Tests that are provided in an IEP or privately typically use some type of Standard Score measurement. Standard scores rely on the standard bell-curve which means we expect that the majority of students are scoring in one particular way and that we have outliers who are either scoring higher or lower than the majority of the students. So for example in the classroom - if you gave a test and the majority of students got a C you would expect that if you chose a student randomly out of your class they would likely have received a C. However, a group of students likely would have received a B, and a few students may have received an A. You would also have a group of students who would have received a D, and a few who received an F.
What is a bell curve?
The standard bell curve is a visual of a "normal distribution" of performance. Normal distribution means that students across the nation were given an assessment and the scores were averaged out. The majority of students fall right at the average. However, a percentage of students are scoring higher than average and a percentage of students are scoring lower. The normal curve assumes that the same amount of people scored higher than the average as scored lower than the average at a predictable interval.
What are Standard Scores?
Standard scores assume that the majority of students would score a 100. You would have some students falling higher or lower than 100 but on average you expect students to perform at a 100. The vast majority of scores would fall within one standard deviation (15 points) around the average score.
This means that the majority of students (68%) would have scores falling between 85-115 on a Standard Score measure. This means that the remaining students are either falling above (16% of students) those scores or below (16% of students) those scores. If a student is falling in the bottom 16% of their peer group, they will struggle significantly in the classroom and those are the students that should be receiving supports.
Standard scores are the most common unit of measurement using the normal distribution. We use Standard Scores to measure student performance to determine how students are performing in comparison to their peers across the nation. Standard Scores have been statistically calculated such that the average test score is 100. The average "deviation or variation off of the average is 15 points. This means that scores between 85-115 statistically fall within what's considered "average".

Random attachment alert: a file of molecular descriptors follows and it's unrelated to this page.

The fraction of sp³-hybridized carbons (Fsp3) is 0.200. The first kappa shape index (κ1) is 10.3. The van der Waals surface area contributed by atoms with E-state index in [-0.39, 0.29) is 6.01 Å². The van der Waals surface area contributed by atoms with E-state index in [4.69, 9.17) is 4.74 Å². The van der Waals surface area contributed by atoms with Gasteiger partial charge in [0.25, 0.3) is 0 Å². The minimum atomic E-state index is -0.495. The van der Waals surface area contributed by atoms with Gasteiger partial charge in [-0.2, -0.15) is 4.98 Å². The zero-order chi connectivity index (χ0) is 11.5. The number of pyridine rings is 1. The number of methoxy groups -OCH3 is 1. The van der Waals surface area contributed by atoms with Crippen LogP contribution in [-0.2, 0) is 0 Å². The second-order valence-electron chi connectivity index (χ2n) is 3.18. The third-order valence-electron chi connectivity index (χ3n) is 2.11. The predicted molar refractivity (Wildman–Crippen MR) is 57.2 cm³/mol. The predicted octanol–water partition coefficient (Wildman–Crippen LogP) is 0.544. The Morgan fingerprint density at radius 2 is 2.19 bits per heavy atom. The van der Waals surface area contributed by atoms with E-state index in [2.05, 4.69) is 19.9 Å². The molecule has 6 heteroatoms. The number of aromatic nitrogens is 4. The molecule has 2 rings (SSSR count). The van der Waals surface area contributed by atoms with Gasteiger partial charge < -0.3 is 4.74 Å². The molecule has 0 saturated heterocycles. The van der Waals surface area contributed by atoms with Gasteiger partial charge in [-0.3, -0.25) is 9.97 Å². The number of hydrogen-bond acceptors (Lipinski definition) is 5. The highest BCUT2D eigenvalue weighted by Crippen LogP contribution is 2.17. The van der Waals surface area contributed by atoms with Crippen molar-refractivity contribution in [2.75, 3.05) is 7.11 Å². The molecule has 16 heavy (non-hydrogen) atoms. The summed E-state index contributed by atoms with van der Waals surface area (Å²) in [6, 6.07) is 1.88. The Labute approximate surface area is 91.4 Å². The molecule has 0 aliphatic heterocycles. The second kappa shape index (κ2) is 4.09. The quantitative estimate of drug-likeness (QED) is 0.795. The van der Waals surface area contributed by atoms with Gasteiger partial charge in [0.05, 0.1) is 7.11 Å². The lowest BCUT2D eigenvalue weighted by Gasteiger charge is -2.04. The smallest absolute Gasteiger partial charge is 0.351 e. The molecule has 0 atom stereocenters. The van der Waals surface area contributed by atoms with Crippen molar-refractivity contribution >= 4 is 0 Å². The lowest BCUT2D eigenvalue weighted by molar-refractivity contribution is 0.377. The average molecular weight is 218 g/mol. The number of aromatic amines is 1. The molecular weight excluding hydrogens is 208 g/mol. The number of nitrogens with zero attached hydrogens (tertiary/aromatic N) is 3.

What are percentiles?
Percentiles are based off the standard bell curve and give an idea of a child's performance relative to the national average. If a student performs at the 75th percentile on a test, out of 100 students he or she would perform better than 74, putting him or her in the upper quartile of test performers. If he or she scores in the 25th percentile, he or she performed better than 24 out of 100 placing him or her in the lower quartile of performance.
We will be diving into specific tests that are often used or can be used to give you more information on how a student is doing with each of the listed skills next week, so stay tuned!
How do I get a copy?
If you’re interested in learning about how we get our struggling readers into the average range on this standard bell curve we’d love to have you join us for our free online training where we will be talking about the 7 Steps you must follow to get struggling readers to grade level once and for all.